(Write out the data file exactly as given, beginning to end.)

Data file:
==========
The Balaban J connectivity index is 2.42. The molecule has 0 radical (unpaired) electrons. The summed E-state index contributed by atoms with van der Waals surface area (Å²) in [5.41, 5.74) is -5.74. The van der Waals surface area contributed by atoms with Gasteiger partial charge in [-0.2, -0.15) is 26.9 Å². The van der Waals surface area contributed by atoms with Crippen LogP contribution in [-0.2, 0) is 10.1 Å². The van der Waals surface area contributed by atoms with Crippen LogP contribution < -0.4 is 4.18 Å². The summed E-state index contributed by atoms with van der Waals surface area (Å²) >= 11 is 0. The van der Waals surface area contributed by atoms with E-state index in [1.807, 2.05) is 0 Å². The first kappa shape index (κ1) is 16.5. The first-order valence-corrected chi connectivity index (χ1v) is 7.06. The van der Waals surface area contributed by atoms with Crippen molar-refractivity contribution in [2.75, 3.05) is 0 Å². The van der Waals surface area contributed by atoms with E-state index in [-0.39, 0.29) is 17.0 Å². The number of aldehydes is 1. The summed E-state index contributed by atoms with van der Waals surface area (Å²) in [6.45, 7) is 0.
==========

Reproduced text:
The Balaban J connectivity index is 2.42. The molecule has 0 radical (unpaired) electrons. The summed E-state index contributed by atoms with van der Waals surface area (Å²) in [5.41, 5.74) is -5.74. The van der Waals surface area contributed by atoms with Gasteiger partial charge in [-0.2, -0.15) is 26.9 Å². The van der Waals surface area contributed by atoms with Crippen LogP contribution in [-0.2, 0) is 10.1 Å². The van der Waals surface area contributed by atoms with Crippen LogP contribution < -0.4 is 4.18 Å². The summed E-state index contributed by atoms with van der Waals surface area (Å²) >= 11 is 0. The van der Waals surface area contributed by atoms with E-state index in [1.807, 2.05) is 0 Å². The first kappa shape index (κ1) is 16.5. The first-order valence-corrected chi connectivity index (χ1v) is 7.06. The van der Waals surface area contributed by atoms with Crippen molar-refractivity contribution in [2.75, 3.05) is 0 Å². The van der Waals surface area contributed by atoms with E-state index in [-0.39, 0.29) is 17.0 Å². The number of aldehydes is 1. The summed E-state index contributed by atoms with van der Waals surface area (Å²) in [6.45, 7) is 0.